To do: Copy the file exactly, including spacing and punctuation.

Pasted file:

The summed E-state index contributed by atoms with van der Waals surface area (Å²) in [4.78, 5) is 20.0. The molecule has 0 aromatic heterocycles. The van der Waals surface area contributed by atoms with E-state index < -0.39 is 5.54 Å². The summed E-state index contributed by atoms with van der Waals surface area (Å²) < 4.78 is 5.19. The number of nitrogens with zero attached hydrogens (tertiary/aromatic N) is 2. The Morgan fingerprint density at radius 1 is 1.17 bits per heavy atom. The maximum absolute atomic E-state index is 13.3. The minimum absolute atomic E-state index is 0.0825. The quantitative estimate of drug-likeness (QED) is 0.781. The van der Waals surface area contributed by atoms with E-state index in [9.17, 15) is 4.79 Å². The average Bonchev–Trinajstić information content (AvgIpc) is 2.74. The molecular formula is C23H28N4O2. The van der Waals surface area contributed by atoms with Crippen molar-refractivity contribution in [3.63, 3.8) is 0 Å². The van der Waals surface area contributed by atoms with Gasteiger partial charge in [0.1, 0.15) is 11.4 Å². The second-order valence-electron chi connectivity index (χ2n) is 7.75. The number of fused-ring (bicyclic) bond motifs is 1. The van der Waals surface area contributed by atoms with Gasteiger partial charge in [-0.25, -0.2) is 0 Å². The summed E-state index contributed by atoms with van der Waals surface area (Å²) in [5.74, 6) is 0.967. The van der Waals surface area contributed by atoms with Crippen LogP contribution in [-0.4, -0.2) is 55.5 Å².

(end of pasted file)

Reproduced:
The summed E-state index contributed by atoms with van der Waals surface area (Å²) in [4.78, 5) is 20.0. The molecule has 0 aromatic heterocycles. The van der Waals surface area contributed by atoms with E-state index < -0.39 is 5.54 Å². The summed E-state index contributed by atoms with van der Waals surface area (Å²) < 4.78 is 5.19. The number of nitrogens with zero attached hydrogens (tertiary/aromatic N) is 2. The Morgan fingerprint density at radius 1 is 1.17 bits per heavy atom. The maximum absolute atomic E-state index is 13.3. The minimum absolute atomic E-state index is 0.0825. The quantitative estimate of drug-likeness (QED) is 0.781. The van der Waals surface area contributed by atoms with E-state index in [9.17, 15) is 4.79 Å². The average Bonchev–Trinajstić information content (AvgIpc) is 2.74. The molecular formula is C23H28N4O2. The van der Waals surface area contributed by atoms with Crippen molar-refractivity contribution in [3.63, 3.8) is 0 Å². The van der Waals surface area contributed by atoms with Gasteiger partial charge in [0.1, 0.15) is 11.4 Å². The second-order valence-electron chi connectivity index (χ2n) is 7.75. The number of fused-ring (bicyclic) bond motifs is 1. The van der Waals surface area contributed by atoms with Gasteiger partial charge in [-0.25, -0.2) is 0 Å². The summed E-state index contributed by atoms with van der Waals surface area (Å²) in [5.74, 6) is 0.967. The van der Waals surface area contributed by atoms with Crippen LogP contribution in [-0.4, -0.2) is 55.5 Å².